So said the writer, chef and journalist Leslie Chamberlain in her, The Food and Cooking of Russia. Samovar literally means "self boiler". It's a large metal container in which water is kept hot and used for drawn out tea drinking sessions. Tea is kept in a concentrated brew in a teapot on top and is diluted with water from the main container to make cup after cup.
The phrase, "to have a sit down by the samovar" means to mull things over with friends, perhaps for hours at a time. The origins of the samovar aren't entirely clear, though most signs point to Russia or central Asia. The word is Russian, and the Samovar has found a central role in Russian culture. The Samovar's spiritual home is the city of Tula, south of Moscow. There, in 1778, two brothers, Ivan and Nazar Fyodorovich, made their first Samovar whilst working in their father's metalworking and brass factory.
Within the year Nazar had registered his own Samovar making factory and their designs set many of the benchmarks for the craft thereafter. They probably weren't the inventors of the Samovar, but they were its first recorded manufacturers.
With a small fire burning in the samovar and a tube carrying heat up through the water, the fire can smoulder gently for a long time, and then be re-kindled using bellows when needed. Some Russians have also grown fond of using an old boot to fan the flames as well.
Samovars range from the 1 litre in size up to 400 and are made in a huge range of shapes and designs. These days electric versions also abound, though as you might expect, traditionalists bemoan them as cheap and nasty aberrations from an original art form.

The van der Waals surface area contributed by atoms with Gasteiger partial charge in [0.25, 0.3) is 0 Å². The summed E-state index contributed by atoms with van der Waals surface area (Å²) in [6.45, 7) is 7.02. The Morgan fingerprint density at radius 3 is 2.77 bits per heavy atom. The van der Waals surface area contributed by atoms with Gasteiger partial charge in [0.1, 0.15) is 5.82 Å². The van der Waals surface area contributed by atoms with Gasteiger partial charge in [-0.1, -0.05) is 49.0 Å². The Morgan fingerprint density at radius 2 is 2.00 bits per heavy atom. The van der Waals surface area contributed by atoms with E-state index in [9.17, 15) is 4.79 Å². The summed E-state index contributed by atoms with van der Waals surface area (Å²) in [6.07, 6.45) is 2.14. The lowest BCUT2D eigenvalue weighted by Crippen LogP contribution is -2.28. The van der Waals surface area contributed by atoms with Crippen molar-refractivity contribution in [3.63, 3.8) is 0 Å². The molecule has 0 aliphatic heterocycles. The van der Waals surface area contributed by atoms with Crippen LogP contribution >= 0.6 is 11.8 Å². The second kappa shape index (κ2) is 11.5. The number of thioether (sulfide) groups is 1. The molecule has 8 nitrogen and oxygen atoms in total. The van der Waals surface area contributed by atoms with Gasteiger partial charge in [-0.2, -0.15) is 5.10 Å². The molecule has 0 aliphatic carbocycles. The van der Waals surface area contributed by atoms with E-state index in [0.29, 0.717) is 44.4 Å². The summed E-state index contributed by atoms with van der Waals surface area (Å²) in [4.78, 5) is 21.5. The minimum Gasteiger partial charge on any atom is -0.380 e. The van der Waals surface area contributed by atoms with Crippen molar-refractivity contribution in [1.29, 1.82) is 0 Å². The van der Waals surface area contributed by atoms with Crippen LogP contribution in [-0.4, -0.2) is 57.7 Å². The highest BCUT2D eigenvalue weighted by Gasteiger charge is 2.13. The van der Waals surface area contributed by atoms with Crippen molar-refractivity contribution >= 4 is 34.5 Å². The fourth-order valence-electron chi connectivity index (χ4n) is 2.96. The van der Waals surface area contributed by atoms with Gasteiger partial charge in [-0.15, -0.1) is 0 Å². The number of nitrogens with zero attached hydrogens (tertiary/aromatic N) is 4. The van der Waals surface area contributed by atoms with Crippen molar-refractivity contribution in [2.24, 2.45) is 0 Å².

They can be found across central Asia and the Middle East and in Slavic communities around the world. Frequently seen on the Russian samovar is the double-headed. Eagle, which signifies that it was made in Imperial Russia.
Doubt, the factory's work was approved by the czar in order to use. Imperial Eagle from the goods of a Moscow. The name of the factory does not appear in. The words "Made in Moscow" (in Russian). In some cases, the eagle is alone, without any words.Other times, some information concerning the factory will appear. The Imperial Eagle does not always appear on a Russian. On old samovar, dated 1868, had a stamp of St. And the Dragon, the patron saint of Moscow.
Some of the manufacturers' names live on in their stamps. One factory had this dainty insignia. This was the factory of N.Tula was a prominent manufacturing city near Moscow. The factories of this city put out a vast quantity of samovars. Many were rather plain, cylindrical, sturdy utensils, but the same. Factories also made many variations, some quite ornate, for.
The Voronzov firm, for instance, made a standard large brass. And also a dainty, brightly nickel-plated, ebony-handled small. The Voronzovs owned two large samovar factories at Tula. The Voronzov Brothers and the Voronzov Heirs. A very prominent firm in Tula probably responsible for.
More samovars than any other was the Ba tashev company. Various dates, different initials preceded the Batashev name.
Around 1870 to 1880, the name appeared as V. Samovars dated in the 189 0 s, "Alexei and I van Bat as hev of Tula". A 1907 samovar shows P.
The first Batashev factory was founded in 1840. Height : 52 cm -20.47 inch. Width from hand to hand : 31.5 cm - 12.4 inch. Tank diameter : 24 cm - 9.44 inch. Weight : 6100 gram - 13.44 pound.We try to describe all items accurately and give good visual support through photographs and text. Please check all pictures; they are a major part of the description and best indication of condition. Our goal is to satisfy the customer.